The final module of the MA in Creative Writing course I followed at Chester University was one Victorian Sensation Fiction - ie, like so much of the course, bugger all to do with creative writing, rather than the history of English literature. Just two students attended the classes, myself and a girl who also felt sorry for the very nice lecturer on to whom it had been dumped. She asked us to write something short in the Sensational style, which naturally opens itself up to having the piss taken out of it. I enjoyed writing this, obvious a joke though it may be.
Despite the trembling of her fingers, Virginia succeeded in turning the key silently in its lock. She leant her cheek against the door’s rough green baize in an attitude of listening, although she had no expectation of eavesdropping on murmured conversation, nor of discerning soft cries of passion through such a substantial barrier. That her husband was not alone, however, she knew. Annabelle was with him. Annabelle: still no more corporeal than a name, whispered in sleep, yet the fount of all Virginia’s fears, an invisible well-spring that had been steadily undermining the foundations of her marriage this long year past. Today – this minute – Annabelle would be exposed. She would become flesh.
For a moment of quavering uncertainty, Virginia seemed to flutter against the door, like a moth against a windowpane, desperate to reach the illuminating flame that would serve only to destroy it. She whispered a prayer, steeled herself and then, with the instrument of her pale, fragile shoulder, forced open the door in one decisive movement.
At last she had penetrated Archibald’s inner sanctum, his secret world. At first all her fevered senses could discern of it was a blur of candlelight glimmering on mahogany and costly ornaments, enriching the shades of damask upholstery and bed curtains. Her eyes came to focus on Archibald, upright and indignant in the centre of the room. Then she saw, standing beside him, Annabelle. The reality of her husband’s lover was so contrary to any expectation she had conceived that she was almost robbed of the power of speech.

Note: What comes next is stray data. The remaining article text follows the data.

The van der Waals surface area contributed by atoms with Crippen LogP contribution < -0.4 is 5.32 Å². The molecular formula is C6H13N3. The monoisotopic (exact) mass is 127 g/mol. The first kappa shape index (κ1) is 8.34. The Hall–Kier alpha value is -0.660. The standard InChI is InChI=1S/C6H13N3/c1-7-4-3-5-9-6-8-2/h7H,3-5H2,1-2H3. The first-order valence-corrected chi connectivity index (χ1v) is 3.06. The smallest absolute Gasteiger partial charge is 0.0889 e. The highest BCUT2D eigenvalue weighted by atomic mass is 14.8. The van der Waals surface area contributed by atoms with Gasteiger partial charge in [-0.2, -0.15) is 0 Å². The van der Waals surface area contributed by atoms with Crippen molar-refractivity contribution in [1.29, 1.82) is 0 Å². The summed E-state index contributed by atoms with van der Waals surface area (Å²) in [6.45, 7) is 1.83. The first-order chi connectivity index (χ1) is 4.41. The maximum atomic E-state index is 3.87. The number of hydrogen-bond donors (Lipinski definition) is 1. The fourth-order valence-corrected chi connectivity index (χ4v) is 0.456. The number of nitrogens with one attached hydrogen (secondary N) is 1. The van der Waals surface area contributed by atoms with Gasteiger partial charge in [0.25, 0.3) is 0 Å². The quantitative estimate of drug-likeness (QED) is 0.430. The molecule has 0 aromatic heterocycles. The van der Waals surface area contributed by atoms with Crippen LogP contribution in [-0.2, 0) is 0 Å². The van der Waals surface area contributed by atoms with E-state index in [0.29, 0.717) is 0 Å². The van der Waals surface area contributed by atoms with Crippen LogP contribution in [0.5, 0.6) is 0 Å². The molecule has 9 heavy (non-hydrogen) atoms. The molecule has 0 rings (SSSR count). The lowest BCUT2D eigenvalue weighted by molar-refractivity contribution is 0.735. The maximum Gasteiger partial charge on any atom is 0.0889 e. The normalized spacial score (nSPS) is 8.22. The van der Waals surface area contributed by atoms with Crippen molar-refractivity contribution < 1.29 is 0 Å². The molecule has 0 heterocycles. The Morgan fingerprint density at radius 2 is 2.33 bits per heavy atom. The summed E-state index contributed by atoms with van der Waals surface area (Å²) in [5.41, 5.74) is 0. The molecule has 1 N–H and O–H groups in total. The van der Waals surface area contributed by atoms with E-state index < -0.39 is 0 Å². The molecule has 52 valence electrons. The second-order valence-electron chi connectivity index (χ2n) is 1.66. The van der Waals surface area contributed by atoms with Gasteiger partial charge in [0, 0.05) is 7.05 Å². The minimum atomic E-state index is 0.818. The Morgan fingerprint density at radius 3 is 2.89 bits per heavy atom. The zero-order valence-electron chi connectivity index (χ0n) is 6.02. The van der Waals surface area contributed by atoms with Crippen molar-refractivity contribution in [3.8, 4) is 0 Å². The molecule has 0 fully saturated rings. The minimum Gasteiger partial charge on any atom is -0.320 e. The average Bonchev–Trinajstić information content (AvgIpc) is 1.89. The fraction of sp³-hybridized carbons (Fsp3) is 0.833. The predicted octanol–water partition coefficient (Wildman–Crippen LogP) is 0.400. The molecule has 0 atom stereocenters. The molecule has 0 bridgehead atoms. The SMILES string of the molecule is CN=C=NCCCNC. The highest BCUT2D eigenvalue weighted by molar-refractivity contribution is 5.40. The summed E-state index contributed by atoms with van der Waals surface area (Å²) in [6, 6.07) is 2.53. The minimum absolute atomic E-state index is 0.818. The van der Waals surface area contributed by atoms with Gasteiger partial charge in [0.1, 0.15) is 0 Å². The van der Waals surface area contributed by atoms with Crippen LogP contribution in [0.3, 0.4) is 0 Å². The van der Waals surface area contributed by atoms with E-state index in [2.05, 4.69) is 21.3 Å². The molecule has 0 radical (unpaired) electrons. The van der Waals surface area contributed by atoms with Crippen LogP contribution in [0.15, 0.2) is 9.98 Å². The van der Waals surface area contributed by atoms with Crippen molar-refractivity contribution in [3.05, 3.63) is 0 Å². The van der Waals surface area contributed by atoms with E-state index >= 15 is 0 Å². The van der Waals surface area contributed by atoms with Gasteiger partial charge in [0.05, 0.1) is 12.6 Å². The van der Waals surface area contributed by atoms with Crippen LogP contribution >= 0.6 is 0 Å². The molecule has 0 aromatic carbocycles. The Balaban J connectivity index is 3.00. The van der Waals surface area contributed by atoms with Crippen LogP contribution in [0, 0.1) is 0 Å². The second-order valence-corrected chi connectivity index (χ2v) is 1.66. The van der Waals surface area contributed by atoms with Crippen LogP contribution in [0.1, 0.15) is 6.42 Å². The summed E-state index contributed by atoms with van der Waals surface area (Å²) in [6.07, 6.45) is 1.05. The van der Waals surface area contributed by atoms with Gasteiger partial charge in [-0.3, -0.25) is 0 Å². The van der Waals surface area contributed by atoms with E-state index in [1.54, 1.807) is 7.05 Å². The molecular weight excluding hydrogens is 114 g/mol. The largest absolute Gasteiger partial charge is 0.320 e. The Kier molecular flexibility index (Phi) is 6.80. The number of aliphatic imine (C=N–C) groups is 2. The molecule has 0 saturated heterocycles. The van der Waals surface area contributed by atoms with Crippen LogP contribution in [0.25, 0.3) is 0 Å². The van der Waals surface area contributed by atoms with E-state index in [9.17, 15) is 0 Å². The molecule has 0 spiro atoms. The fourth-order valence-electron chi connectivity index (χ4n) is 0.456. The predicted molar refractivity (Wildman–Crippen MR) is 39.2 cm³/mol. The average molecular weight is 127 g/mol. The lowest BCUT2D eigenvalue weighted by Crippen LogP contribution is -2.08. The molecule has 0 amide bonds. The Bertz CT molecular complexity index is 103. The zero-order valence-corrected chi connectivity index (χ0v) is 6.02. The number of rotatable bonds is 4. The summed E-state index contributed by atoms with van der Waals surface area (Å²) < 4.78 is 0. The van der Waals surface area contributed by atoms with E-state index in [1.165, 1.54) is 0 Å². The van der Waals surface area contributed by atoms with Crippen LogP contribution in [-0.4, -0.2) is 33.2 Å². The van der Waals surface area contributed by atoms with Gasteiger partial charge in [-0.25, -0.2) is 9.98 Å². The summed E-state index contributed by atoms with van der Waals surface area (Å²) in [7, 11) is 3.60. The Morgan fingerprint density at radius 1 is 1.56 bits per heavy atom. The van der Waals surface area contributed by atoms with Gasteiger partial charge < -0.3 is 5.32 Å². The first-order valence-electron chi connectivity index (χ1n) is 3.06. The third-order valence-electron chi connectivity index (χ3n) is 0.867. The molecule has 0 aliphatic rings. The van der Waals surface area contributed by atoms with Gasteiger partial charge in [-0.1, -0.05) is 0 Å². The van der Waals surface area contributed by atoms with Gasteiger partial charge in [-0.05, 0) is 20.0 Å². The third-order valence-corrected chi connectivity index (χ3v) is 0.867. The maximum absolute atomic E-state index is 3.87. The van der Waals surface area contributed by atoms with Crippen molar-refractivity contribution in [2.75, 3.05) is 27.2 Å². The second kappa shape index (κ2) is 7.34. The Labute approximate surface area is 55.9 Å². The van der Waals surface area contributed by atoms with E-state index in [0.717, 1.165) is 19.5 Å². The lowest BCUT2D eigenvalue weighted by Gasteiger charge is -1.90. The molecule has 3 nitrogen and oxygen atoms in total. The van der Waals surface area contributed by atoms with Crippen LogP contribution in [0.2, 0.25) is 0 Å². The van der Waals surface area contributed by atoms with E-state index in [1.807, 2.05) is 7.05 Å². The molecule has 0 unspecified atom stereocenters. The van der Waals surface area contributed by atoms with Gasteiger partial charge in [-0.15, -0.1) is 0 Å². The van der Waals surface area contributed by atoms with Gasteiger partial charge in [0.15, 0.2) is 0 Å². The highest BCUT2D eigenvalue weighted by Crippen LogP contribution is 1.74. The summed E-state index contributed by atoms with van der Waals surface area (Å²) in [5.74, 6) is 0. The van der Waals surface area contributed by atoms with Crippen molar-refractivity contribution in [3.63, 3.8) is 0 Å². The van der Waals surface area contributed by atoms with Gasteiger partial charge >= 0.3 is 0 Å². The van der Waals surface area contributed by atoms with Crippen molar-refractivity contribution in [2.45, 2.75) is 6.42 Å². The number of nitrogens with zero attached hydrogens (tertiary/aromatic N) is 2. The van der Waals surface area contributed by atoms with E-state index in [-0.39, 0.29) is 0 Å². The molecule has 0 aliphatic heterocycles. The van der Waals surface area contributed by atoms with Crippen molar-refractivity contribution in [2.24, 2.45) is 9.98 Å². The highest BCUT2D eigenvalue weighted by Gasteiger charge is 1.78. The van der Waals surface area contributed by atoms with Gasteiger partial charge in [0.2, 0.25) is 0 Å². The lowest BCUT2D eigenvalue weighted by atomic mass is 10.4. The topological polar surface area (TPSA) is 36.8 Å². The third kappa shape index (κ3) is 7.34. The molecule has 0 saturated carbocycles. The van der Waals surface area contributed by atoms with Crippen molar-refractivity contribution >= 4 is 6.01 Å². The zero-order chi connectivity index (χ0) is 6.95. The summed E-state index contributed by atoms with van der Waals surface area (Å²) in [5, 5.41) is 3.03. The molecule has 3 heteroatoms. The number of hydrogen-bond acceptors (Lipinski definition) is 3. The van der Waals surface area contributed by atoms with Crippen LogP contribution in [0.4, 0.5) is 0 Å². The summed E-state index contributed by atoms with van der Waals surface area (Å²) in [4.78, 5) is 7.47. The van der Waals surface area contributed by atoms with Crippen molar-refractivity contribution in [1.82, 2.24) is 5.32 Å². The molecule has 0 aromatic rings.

‘I thought…’ but she was unable to express what she thought. It was left to Archibald, recovering from his surprise more smoothly, to do so on her behalf.
‘I know what you thought, my dear,’ he said. ‘You thought I had a mistress. Well, you were not mistaken. This is my mistress. This is Annabelle.’
‘Your mistress?’ Virginia choked out. ‘A mistress I could have borne. But not this… this apparition.’
She could find no other word to describe the parody of a woman now flouted before her. There was rouge, yes, and scarlet lip-gloss; an auburn wig; a selection of fine woman’s undergarments: a pink silk slip, suspenders, a rakish garter. But it was not a woman who wore these becoming attributes of a woman. It was not a woman who regarded her across the chamber, blinking shyly as if waiting to be fawned upon by the outraged wife rather than reviled by her.
Virginia wished to scream, to rage her disgust at this simpering creature, but her horror stifled her. Covering her eyes, she staggered back and her bustle collided with a delicate marquetry table, unbalancing an Oriental vase. The ornament shattered in an explosion of eggshell china. The shock of the crash released Virginia’s pent-up emotion and she began to wail her torment.
Annabelle, too, became distressed and Archibald hastened to calm his mistress, rather than his wife. He fell on one knee and patted Annabelle’s neck, dislodging her wig.
‘There, there, my little one,’ he crooned. ‘It’s just my wife; my horrible, noisy wife.’
Annabelle drummed her hooves in panic and a cascade of pellets pattered onto the carpet. At the sight of this, Virginia collapsed in a faint among the fragments of the vase. In the ensuing peace, Annabelle grew calmer and allowed herself to be comforted by her fond patron. Ruminatively, she began to chew her wig.